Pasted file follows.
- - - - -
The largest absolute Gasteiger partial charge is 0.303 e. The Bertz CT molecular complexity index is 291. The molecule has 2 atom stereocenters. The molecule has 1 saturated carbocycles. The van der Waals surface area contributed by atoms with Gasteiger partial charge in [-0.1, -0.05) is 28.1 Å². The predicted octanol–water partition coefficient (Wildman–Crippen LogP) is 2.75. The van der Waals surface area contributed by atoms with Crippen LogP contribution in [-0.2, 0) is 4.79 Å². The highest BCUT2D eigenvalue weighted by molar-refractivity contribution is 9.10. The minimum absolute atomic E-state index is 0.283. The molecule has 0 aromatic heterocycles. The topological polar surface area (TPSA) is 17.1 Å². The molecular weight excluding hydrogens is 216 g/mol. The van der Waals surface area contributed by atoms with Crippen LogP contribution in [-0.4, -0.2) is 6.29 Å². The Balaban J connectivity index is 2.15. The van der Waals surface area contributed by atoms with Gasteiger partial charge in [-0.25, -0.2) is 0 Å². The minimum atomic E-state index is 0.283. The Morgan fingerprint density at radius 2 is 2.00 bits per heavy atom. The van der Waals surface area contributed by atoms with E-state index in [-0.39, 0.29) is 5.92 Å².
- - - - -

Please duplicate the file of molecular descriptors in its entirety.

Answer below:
The largest absolute Gasteiger partial charge is 0.303 e. The Bertz CT molecular complexity index is 291. The molecule has 2 atom stereocenters. The molecule has 1 saturated carbocycles. The van der Waals surface area contributed by atoms with Gasteiger partial charge in [-0.1, -0.05) is 28.1 Å². The predicted octanol–water partition coefficient (Wildman–Crippen LogP) is 2.75. The van der Waals surface area contributed by atoms with Crippen LogP contribution in [-0.2, 0) is 4.79 Å². The highest BCUT2D eigenvalue weighted by molar-refractivity contribution is 9.10. The minimum absolute atomic E-state index is 0.283. The molecule has 0 aromatic heterocycles. The topological polar surface area (TPSA) is 17.1 Å². The molecular weight excluding hydrogens is 216 g/mol. The van der Waals surface area contributed by atoms with Crippen LogP contribution in [-0.4, -0.2) is 6.29 Å². The Balaban J connectivity index is 2.15. The van der Waals surface area contributed by atoms with Gasteiger partial charge in [-0.25, -0.2) is 0 Å². The minimum atomic E-state index is 0.283. The Morgan fingerprint density at radius 2 is 2.00 bits per heavy atom. The van der Waals surface area contributed by atoms with E-state index in [-0.39, 0.29) is 5.92 Å².